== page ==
10. ^ Gussow, Mel. [https://query.nytimes.com/gst/fullpage.html?res=990CE2DB143AF934A35751C0A963958260 "James Merrill Is Dead at 68; Elegant Poet of Love and Loss"], ''The New York Times'', February 7, 1995. Accessed October 31, 2007. "He went to Lawrenceville School, where one of his close friends and classmates was the novelist Frederick Buechner."
  11. ^ cite web|last=Jaffe|first=James|title=James Jaffe Rarebooks: Winter 2007 Catalog|url=http://www.jamesjaffe.com/pdf/WINTER%202007%20CATALOGUE.pdf|accessdate=18 March 2013
  12. ^ Hammer, Langdon. ''James Merrill: Life and Art,'' Alfred A. Knopf, 2015.
  13. ^ Merrill, James. ''A Different Person: A Memoir'', New York, Alfred A. Knopf, 1993, Chapter XX. "Arthur Miller and Dylan Thomas, whom Kimon [Friar] had brought to see the play, stumbled out, making remarks I'd have preferred not to hear and dragging after them the audience's attention, along with poor Kimon himself. ('What could I do?' he said next day on the phone. 'Dylan wanted a drink.' Years later I learned what Mr. Miller, with uncanny insight, had whispered in Dylan's ear shortly after the curtain rose: 'You know, this guy's got a secret, and he's gonna keep it.')" Reprinted in ''Collected Prose'', Knopf, 2004, p. 670.
  14. ^ cite web|last=Stonington Village Improvement Association in Stonington Borough|title=James Merrill House|url=http://www.jamesmerrillhouse.org/|accessdate=18 March 2013
  15. ^ Swansburg, John. [https://www.nytimes.com/2001/01/28/nyregion/the-view-from-stonington-if-the-walls-could-talk-it-would-be-poetry.html The View From/Stonington; If the Walls Could Talk, It Would Be Poetry], The New York Times, 28 January 2001. "[I]n the 1950's he established the Ingram Merrill Foundation, which until it ceased to exist in 1996, gave grants to writers, artists and other foundations. By the mid-90's, Merrill was donating around $300,000 a year through the foundation." Retrieved 24 April 2013.
  16. ^ Moffett, Judith. [http://www.judithmoffett.com/newsletter.htm?newsletter= Days of 1973: A Week in Athens], ''Notre Dame Review'', Summer/Fall 2012. Retrieved 23 April 2013.
  17. ^ "It ended badly—with Hemingway (a student none of us knew, invited for his looks) pistol-whipping our poor drunken Somerset Maugham under a blossoming tree—but what was an ointment without flies? In memory the party shimmers and resounds like a Fête by Debussy. Freedom to be oneself is all very well; the greater freedom is not to be oneself." James Merrill, ''A Different Person'', Knopf 1993, p. 129.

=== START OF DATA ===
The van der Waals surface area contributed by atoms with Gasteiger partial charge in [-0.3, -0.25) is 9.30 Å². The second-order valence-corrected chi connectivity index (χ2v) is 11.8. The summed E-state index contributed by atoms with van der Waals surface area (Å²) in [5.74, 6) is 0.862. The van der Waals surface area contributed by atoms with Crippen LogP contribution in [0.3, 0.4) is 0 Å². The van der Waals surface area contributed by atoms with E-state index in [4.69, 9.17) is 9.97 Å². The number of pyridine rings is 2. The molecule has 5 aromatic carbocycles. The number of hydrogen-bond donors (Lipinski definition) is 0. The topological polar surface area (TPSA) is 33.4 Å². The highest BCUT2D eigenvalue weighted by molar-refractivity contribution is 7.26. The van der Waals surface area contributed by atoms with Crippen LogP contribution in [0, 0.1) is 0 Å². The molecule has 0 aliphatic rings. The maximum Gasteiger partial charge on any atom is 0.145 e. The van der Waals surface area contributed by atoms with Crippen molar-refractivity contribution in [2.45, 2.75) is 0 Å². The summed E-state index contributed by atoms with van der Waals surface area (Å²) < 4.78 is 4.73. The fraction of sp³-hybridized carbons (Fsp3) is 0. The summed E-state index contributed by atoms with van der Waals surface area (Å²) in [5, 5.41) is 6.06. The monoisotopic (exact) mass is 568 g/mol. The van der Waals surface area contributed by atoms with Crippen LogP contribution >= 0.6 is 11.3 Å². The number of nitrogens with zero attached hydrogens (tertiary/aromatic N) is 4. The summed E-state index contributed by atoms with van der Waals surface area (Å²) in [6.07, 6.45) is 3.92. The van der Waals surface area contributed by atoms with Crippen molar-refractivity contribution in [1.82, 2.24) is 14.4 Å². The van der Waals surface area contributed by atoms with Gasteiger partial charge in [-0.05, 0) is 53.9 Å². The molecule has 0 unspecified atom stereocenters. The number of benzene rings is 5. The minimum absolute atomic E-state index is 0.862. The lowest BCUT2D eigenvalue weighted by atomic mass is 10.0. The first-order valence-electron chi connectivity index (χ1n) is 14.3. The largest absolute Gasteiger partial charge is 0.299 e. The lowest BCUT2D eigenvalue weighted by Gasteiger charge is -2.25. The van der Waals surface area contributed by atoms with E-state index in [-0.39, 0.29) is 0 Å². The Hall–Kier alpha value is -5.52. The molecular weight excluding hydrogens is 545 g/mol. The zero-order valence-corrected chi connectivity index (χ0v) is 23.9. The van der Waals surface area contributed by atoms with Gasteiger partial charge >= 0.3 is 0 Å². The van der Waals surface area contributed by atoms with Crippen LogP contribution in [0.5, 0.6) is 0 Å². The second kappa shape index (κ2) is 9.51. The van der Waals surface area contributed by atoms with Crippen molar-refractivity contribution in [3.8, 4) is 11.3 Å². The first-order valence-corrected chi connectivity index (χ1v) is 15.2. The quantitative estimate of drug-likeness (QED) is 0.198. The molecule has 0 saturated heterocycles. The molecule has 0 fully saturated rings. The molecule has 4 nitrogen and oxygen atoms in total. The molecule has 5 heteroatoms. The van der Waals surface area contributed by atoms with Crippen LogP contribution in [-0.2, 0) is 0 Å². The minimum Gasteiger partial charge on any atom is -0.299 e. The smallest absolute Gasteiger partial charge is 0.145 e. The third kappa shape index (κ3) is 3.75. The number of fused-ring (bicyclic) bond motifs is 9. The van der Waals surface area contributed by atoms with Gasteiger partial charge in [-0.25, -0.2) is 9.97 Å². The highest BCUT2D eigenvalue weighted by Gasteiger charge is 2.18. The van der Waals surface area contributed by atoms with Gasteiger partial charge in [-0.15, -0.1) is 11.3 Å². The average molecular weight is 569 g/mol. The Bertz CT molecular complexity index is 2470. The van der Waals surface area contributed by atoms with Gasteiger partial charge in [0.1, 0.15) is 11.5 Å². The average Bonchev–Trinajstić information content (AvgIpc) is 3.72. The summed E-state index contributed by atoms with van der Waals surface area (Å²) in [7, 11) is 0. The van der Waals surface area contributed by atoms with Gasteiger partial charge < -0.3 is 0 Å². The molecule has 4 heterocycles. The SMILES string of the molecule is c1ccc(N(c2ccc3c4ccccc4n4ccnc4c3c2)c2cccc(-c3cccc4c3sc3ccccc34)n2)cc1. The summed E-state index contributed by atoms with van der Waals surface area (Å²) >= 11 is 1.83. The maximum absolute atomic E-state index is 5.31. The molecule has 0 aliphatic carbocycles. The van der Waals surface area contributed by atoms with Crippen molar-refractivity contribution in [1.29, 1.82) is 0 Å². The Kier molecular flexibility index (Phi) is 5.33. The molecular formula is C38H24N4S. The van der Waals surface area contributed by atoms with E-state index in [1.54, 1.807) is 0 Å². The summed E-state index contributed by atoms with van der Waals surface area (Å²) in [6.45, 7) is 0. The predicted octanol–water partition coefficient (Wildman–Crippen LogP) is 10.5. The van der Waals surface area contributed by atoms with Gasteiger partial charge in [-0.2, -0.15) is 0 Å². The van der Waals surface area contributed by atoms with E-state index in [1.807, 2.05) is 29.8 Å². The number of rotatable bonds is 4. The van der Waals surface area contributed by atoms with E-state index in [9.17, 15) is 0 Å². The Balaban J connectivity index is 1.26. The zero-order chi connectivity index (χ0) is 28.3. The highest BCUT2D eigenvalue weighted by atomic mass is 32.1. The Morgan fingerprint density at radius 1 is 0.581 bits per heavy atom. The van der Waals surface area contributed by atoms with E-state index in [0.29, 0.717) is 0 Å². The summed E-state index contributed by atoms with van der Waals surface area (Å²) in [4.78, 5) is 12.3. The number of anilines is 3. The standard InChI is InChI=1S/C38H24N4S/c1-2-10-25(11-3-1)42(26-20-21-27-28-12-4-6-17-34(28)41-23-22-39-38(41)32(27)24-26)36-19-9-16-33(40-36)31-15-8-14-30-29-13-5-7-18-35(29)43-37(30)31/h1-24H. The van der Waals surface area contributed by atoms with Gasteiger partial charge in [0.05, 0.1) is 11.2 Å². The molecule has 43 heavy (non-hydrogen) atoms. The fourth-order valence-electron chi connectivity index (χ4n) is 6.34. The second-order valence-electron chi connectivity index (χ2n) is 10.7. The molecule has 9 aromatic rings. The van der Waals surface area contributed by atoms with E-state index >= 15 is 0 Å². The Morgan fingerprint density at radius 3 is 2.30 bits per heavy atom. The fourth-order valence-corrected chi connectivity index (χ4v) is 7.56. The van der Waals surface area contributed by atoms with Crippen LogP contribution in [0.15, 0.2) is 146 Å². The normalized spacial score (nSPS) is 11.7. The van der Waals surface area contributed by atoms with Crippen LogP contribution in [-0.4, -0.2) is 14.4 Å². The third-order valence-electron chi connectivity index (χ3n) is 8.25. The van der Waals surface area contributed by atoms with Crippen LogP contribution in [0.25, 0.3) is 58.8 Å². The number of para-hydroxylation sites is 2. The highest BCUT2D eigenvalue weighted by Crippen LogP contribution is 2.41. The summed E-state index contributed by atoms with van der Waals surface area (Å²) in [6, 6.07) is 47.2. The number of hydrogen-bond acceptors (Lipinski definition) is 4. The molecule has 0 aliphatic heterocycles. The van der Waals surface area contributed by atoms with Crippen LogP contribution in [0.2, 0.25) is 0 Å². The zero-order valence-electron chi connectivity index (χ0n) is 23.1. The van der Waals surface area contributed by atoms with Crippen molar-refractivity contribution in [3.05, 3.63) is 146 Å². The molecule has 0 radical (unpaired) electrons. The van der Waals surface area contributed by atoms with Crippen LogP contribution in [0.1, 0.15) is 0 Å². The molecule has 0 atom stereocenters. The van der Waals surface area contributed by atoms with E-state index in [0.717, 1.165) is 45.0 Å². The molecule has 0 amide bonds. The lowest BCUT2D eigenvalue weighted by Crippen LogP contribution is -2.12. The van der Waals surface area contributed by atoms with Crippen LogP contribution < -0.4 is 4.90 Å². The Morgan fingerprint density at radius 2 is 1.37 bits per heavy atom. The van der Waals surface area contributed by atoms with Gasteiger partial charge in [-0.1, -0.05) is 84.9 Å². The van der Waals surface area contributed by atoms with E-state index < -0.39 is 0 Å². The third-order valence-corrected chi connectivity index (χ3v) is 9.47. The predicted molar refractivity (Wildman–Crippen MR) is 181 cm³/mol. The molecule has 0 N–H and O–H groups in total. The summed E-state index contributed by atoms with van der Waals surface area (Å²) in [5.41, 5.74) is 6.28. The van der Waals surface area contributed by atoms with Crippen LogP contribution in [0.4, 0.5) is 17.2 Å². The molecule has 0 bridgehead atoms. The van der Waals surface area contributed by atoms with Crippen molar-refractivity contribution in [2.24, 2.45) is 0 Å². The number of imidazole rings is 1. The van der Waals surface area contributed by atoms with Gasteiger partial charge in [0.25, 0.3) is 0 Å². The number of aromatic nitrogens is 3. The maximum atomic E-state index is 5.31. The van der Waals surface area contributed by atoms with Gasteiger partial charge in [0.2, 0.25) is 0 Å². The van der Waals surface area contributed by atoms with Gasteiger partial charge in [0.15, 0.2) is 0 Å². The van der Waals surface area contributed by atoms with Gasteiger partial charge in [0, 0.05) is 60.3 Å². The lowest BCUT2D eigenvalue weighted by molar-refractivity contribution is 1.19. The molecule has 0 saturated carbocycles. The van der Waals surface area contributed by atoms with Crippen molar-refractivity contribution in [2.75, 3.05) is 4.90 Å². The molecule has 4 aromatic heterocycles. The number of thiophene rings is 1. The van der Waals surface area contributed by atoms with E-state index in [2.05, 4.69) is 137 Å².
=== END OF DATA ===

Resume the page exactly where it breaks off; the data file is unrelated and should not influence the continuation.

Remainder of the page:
18. ^ White, Edmund, editor. ''Loss Within Loss: Artists in the Age of AIDS.'' Madison: The University of Wisconsin Press, 2001, p. 282. Introducing Merrill at a December 13, 1993 New York poetry reading at the YMHA, novelist Allan Gurganus said: "His genius for friendship is, if possible, his single greatest genius. He has, almost secretly, created a foundation dedicated to encouraging gifted young painters and writers. The foundation makes raids of vigilante kindness. It had helped those young artists who are healthy and those who discover they are dying just as they've begun."
  19. ^ Merrill, James. ''A Different Person: A Memoir'', New York: Alfred A. Knopf, 1993, Chapter I. "As it happened, my father had taken a much earlier step to ensure his children's independence, by creating an unbreakable trust in each of our names. Thus at five years old I was rich, and would hold my own pursestrings when I came of age, whether I liked it or not. I wasn't sure I did like it. The best-intentioned people, knowing whose son I was and powerless against their own snobbery, could set me writhing under attentions I had done nothing to merit." Reprinted in ''Collected Prose'', Knopf, 2004, p. 461.
  20. ^ Merrill, James. ''A Different Person: A Memoir''. New York: Alfred A. Knopf, 1993, Chapter XVI; reprinted in ''Collected Prose'', Knopf, 2004, pp. 619-620.
  21. ^ Merrill, James. ''A Different Person'', Knopf, 1993, Chapter II. Mustered out of the army in early 1945, Merrill returned to Amherst and civilian life, and soon began attending Kimon Friar's weekly lectures and workshops at the New York YMHA. Friar introduced Merrill to city friends including Anaïs Nin, W. H. Auden, and Maya Deren.
  22. ^ An (incomplete) list of writers and artists known to have received Ingram Merrill Foundation support can be found on its separate Wikipedia entry.
  23. ^ James Merrill, [https://www.newyorker.com/magazine/1995/03/27/the-mad-scene/amp “The Mad Scene”], ''The New Yorker'', March 19, 1995. The poem originally appeared in ''[https://www.poetryfoundation.org/poetrymagazine/browse?contentId=29216 Poetry Magazine]'' in October/November 1962, and in the collection ''Water Street'' (Atheneum).
  24. ^ [http://www.nationalbook.org/nba1967.html "National Book Awards – 1967"]. National Book Foundation. Retrieved 2012-03-03. <br/>(With acceptance speech by Merrill and essay by Megan Snyder-Camp from the Awards 60-year anniversary blog.)
  25. ^ [http://www.nationalbook.org/nba1979.html "National Book Awards – 1979"]. National Book Foundation. Retrieved 2012-03-03.
  26. ^ cite web|title=Book of Members, 1780-2010: Chapter M|url=http://www.amacad.org/publications/BookofMembers/ChapterM.pdf|publisher=American Academy of Arts and Sciences|accessdate=15 April 2011